How likely is it that New Jersey would become the home of giant killers?

There are eight Division I college basketball programs in the state. Fifteen states have more, and two others also have eight. But none of those other states are as small square-mileage-wise as New Jersey.

It’s just a 62-mile ride from Fairleigh Dickinson’s Teaneck campus to St. Peter’s Jersey City Campus to Princeton’s campus. By comparison, North Carolina, Duke, North Carolina State and Wake Forest famously are separated by just 25 miles.

Tobacco Road, meet the New Jersey Turnpike.

Fans celebrate during a Saint Peter's watch party in 2022.
Fans exhilarate during a Saint Peter’s watch party in 2022, part of a growing trend of long-shot March Madness runs.
James Keivom for the NY Post

Not that major conference schools Rutgers and Seton Hall needed this lesson in how dangerous New Jersey mid-majors can be.

Rutgers dropped a rivalry series with Princeton a few years back, and Seton Hall temporarily discontinued one with Saint Peter’s for a few years. Seton Hall-Saint Peter’s only was renewed this year after Seton Hall alum Shaheen Holloway made the jump from the national spotlight of coaching Saint Peter’s back to Seton Hall.

Amateur bracketologists beware: If Rider, Monmouth or NJIT is in the field any time soon, make the pick. Or look more foolish than a 4-year-old whose favorite numbers are the teens.

The best time for the World Baseball Classic

Not all injuries suffered during the World Baseball Classic are the same.

Put Mets closer Edwin Diaz’s season-ending torn patellar tendon in the category of “Only in the WBC.”

Put Astros second baseman Jose Altuve’s broken thumb — he’s expected to miss 8-10 weeks — in the category of “Could happen in any game.”

Jose Altuve is hit by a pitch playing for Venezuela in the World Baseball Classic
Astros star Jose Altuve broke his thumb on a hit by pitch that could have happened anywhere.

Diaz was celebrating a victory for Puerto Rico — an occurrence that is not a regular part of spring training.

Altuve was hit by a pitch during an at-bat in Venezuela’s quarterfinal loss to the United States — a normal baseball activity no different from Mets outfielder Brandon Nimmo’s knee and ankle sprains suffered while sliding into second base during a Grapefruit League game.

It’s the popular thing to do right now to dump on the WBC and the players participating in the exhibition tournament because they are jeopardizing the season for their MLB teams by putting themselves at unnecessary injury risk.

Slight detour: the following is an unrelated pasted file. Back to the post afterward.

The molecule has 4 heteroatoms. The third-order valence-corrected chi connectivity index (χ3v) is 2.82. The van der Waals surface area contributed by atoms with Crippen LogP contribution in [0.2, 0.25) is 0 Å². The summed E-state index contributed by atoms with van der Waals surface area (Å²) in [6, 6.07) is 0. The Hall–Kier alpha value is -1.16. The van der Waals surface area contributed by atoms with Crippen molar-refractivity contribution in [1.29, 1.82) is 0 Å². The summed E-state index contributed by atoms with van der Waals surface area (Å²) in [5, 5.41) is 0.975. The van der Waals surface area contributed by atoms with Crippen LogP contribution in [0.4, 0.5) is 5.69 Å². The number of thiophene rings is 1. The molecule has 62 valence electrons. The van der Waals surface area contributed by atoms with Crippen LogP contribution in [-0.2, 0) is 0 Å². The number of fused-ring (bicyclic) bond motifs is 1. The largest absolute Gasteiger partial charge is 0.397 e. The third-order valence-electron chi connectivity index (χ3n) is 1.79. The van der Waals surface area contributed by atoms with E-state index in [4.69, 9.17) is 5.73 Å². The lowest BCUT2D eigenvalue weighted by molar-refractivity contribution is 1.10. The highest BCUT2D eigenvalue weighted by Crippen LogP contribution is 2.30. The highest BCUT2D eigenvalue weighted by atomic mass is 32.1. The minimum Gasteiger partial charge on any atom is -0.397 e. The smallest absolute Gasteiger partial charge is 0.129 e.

The solution is simpler than it seems: The WBC should be moved to start after the MLB regular season ends.

If that sounds Pro Bowl-ish, you are discounting that NFL players take no pride in representing the “AFC” or “NFC” and thus look for excuses to sit out and start an early offseason vacation (not to mention that the risk of serious injury in football is much higher than in baseball.)

All it takes is watching an inning of the WBC — or a highlight such as Trea Turner’s grand slam to lift Team USA into the semifinals, where he hit two more homers to power Sunday night’s win over Cuba — to see the national pride that MLB players feel is similar to what you get in the Olympics.

Trea Turner high-fives Jeff McNeil and Will Smith after hitting a home run for Team USA.
Trea Turner high-fives Jeff McNeil and Will Smith after one of his home runs in a 14-2 victory over Cuba on Sunday night in the World Baseball Classic semifinals.
Getty Images

Pull at those strings: Pride should be no different in October and November than it is March.

By moving the tournament to the end of the season, it reduces the risk of an injury impacting an MLB team.

From 1986-2018, the MLB-Japan All-Star Series was held every other year, with All-Stars such as Ken Griffey Jr., Barry Bonds and David Ortiz choosing to extend their falls by playing a best-of series in Japan.

How would it work?

Option A: It runs simultaneously with the MLB playoffs. Players participating in the playoffs are not eligible to join national teams until their MLB teams are eliminated.

Edwin Diaz is helped off the field after tearing a knee tendon.
With a conservative eight-month timetable from mid-March to return from a torn patellar tendon, Edwin Diaz is a long shot to pitch for the Mets this season.
Getty Images

For television purposes, market it as a full day of baseball. Doubleheaders become tripleheaders and quadrupleheaders become quintupleheaders.

The NCAA Tournament has proven people will commit to an all-day sporting event, especially in the sports wagering era.

Team USA vs. Venezuela at noon, Yankees vs. Astros at 4 p.m. and Dodgers vs. Phillies at 8 p.m? Sign me up!

Option B: It begins right after the World Series ends. All players are eligible to play. It gets stand-alone television attention from the baseball audience — something it lacks now because of the split focus on spring training.

The concern is asking idle players — particularly pitchers — whose MLB teams missed the playoffs to train on their own for a month and then recommit to playing intense games.

Let’s try ‘A’ first.